26 Aug

Donald Sterling agrees to sell Los Angeles Clippers, drop NBA lawsuit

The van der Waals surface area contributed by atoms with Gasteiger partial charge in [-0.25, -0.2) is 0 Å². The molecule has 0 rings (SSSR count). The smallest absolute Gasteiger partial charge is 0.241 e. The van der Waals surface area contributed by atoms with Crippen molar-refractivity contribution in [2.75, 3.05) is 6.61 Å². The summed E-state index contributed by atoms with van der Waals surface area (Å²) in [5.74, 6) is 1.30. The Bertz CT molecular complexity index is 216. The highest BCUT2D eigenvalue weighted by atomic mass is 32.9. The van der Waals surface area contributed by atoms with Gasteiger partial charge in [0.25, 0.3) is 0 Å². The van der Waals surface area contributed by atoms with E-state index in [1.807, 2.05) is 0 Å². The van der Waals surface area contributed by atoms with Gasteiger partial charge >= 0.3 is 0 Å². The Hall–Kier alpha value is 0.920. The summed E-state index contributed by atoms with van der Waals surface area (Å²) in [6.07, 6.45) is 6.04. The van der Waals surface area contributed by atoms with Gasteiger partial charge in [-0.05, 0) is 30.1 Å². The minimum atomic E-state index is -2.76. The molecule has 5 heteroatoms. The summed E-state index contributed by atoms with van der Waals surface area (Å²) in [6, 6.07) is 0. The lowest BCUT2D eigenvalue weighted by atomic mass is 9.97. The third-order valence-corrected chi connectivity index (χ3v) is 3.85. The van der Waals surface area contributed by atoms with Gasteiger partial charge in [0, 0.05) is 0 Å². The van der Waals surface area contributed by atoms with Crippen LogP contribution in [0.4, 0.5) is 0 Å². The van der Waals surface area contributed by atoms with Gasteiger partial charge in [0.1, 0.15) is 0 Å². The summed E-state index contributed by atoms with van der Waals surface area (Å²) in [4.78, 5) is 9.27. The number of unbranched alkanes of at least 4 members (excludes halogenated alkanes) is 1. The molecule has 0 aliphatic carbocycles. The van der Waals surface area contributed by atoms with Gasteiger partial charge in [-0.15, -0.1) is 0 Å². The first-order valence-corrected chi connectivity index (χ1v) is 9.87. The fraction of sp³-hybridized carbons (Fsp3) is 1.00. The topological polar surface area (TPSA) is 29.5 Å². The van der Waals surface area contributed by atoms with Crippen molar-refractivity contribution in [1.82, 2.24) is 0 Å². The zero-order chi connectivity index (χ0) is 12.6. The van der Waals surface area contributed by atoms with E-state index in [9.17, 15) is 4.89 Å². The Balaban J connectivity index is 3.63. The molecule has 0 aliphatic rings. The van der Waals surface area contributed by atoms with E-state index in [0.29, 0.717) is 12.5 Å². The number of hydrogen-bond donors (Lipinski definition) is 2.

first_img Newsroom GuidelinesNews TipsContact UsReport an Error Marking another drama-filled day for Los Angeles Clippers fans, owner Donald Sterling on Wednesday agreed to sell the franchise and drop his lawsuit against the NBA.Sterling’s attorney Maxwell Blecher said in an email that Sterling reached an agreement with his wife, Shelly Sterling, to sell the franchise to former Microsoft CEO Steve Ballmer.Donald Sterling’s apparent change of heart comes just days after he filed a $1 billion lawsuit against the NBA, challenging the league’s demand that he sell the basketball team he’s owned since 1981 after disparaging remarks he made about African-Americans were made public.Representatives for Shelly Sterling and Ballmer declined comment Wednesday. As of late Wednesday, Donald Sterling’s lawsuit against the NBA had yet to be withdrawn, according to online court documents.If Donald Sterling indeed drops his lawsuit and sells the team, the move would be unusual for the 80-year-old billionaire, who has a lengthy history of court battles, said Cari Grieb, an adjunct professor of law at the John Marshall Law School in Chicago.“He usually litigates until the end,” Grieb said. “Until at least there is some sort of settlement.”Still, a sale would end the drama sparked by the April release of audio capturing Donald Sterling’s racist remarks, in which he told a female companion he didn’t like her bringing black people to games. The comments prompted the NBA to fine Donald Sterling $2.5 million and begin proceedings to oust him from the league and initiate a sale of the Clippers.The NBA’s action also prompted Shelly Sterling to quickly find a buyer for the team, to avoid the forced sale. Last week, the NBA tentatively approved Shelly Sterling’s pick of Ballmer to own the franchise after the Seattle-based former executive bid $2 billion. The NBA must still approve the deal, a move expected by the end of July.center_img As part of the agreement between Ballmer and Shelly Sterling, the NBA last week said it was withdrawing its pending charge to terminate the Sterlings’ ownership of the team. Shelly Sterling also moved to indemnify the league against any lawsuits, including those brought by her husband.Despite Blecher’s statement Wednesday that Donald Sterling would drop his lawsuit, the real estate magnate has given conflicting statements to the media over the last month.Weeks after the scandal broke, Donald Sterling reportedly signed a document allowing Shelly Sterling to sell the team. Then, last week he apparently changed his mind, and filed a lawsuit against the NBA. Attending a charity event Tuesday night, Donald Sterling told KNBC (Channel 4) that he was ready to “move on.”“I feel fabulous, I feel very good,” Sterling said. “Everything is just the way it should be, really. It may have worked out differently, but it’s good.”The Sterlings were under increasing public pressure to sell the team. Los Angeles Mayor Eric Garcetti called for a “clean break” from the Sterlings, while Clippers coach Doc Rivers said last month that it would be “a very hard situation” if Shelly Sterling retained an ownership role going forward.Shelly Sterling ultimately pushed for a quick sale because “she didn’t want to tear the city apart, tear the fan base apart, and tear the Clippers apart,” her best friend, Kathrine Baumann, said in an interview with the Daily News this week.Baumann, who said that the Sterlings’ grandchildren were heckled at school after the Donald Sterling audiotape surfaced, praised her friend’s handling of the sale. “She put this together and delivered it in a neat package to the NBA,” Baumann said.Since the scandal broke, Donald Sterling’s legal moves have been “confusing,” Grieb said. But he is selling now for financial reasons, she surmised.“There comes a point in time when you think, ‘Do you want to keep fighting and incur more legal fees or do you want $2 billion?’” Grieb said.last_img

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